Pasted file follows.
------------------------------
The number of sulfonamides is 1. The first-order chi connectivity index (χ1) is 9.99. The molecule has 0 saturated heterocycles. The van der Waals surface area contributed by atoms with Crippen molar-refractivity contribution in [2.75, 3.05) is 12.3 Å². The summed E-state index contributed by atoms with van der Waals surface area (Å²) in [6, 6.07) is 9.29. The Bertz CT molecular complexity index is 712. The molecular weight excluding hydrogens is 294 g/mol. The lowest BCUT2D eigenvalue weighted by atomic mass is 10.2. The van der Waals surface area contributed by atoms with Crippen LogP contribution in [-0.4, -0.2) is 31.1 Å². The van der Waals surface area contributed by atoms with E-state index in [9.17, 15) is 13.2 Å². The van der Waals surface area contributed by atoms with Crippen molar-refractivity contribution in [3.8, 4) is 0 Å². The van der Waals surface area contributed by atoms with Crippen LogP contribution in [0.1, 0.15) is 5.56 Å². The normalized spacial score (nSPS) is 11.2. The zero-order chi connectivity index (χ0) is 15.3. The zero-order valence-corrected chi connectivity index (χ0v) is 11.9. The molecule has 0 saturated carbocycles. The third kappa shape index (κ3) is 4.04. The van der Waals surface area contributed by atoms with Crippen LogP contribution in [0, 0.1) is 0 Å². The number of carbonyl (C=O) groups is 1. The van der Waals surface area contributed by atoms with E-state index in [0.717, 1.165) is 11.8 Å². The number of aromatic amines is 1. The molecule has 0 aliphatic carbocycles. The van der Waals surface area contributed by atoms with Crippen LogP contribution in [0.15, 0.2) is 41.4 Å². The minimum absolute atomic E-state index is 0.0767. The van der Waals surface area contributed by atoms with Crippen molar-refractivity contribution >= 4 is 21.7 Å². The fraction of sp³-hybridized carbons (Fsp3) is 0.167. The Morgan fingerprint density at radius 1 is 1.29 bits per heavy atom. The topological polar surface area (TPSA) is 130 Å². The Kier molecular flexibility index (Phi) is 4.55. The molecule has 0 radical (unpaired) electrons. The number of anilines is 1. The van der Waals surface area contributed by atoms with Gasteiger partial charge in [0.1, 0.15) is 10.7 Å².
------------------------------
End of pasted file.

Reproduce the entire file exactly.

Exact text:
The number of sulfonamides is 1. The first-order chi connectivity index (χ1) is 9.99. The molecule has 0 saturated heterocycles. The van der Waals surface area contributed by atoms with Crippen molar-refractivity contribution in [2.75, 3.05) is 12.3 Å². The summed E-state index contributed by atoms with van der Waals surface area (Å²) in [6, 6.07) is 9.29. The Bertz CT molecular complexity index is 712. The molecular weight excluding hydrogens is 294 g/mol. The lowest BCUT2D eigenvalue weighted by atomic mass is 10.2. The van der Waals surface area contributed by atoms with Crippen LogP contribution in [-0.4, -0.2) is 31.1 Å². The van der Waals surface area contributed by atoms with E-state index in [9.17, 15) is 13.2 Å². The van der Waals surface area contributed by atoms with Crippen molar-refractivity contribution in [3.8, 4) is 0 Å². The van der Waals surface area contributed by atoms with Crippen LogP contribution in [0.1, 0.15) is 5.56 Å². The normalized spacial score (nSPS) is 11.2. The zero-order chi connectivity index (χ0) is 15.3. The zero-order valence-corrected chi connectivity index (χ0v) is 11.9. The molecule has 0 saturated carbocycles. The third kappa shape index (κ3) is 4.04. The van der Waals surface area contributed by atoms with Crippen LogP contribution in [0, 0.1) is 0 Å². The number of carbonyl (C=O) groups is 1. The van der Waals surface area contributed by atoms with E-state index in [0.717, 1.165) is 11.8 Å². The number of aromatic amines is 1. The molecule has 0 aliphatic carbocycles. The van der Waals surface area contributed by atoms with Crippen LogP contribution in [0.15, 0.2) is 41.4 Å². The minimum absolute atomic E-state index is 0.0767. The van der Waals surface area contributed by atoms with Crippen molar-refractivity contribution >= 4 is 21.7 Å². The fraction of sp³-hybridized carbons (Fsp3) is 0.167. The Morgan fingerprint density at radius 1 is 1.29 bits per heavy atom. The topological polar surface area (TPSA) is 130 Å². The Kier molecular flexibility index (Phi) is 4.55. The molecule has 0 radical (unpaired) electrons. The number of anilines is 1. The van der Waals surface area contributed by atoms with Gasteiger partial charge in [0.1, 0.15) is 10.7 Å².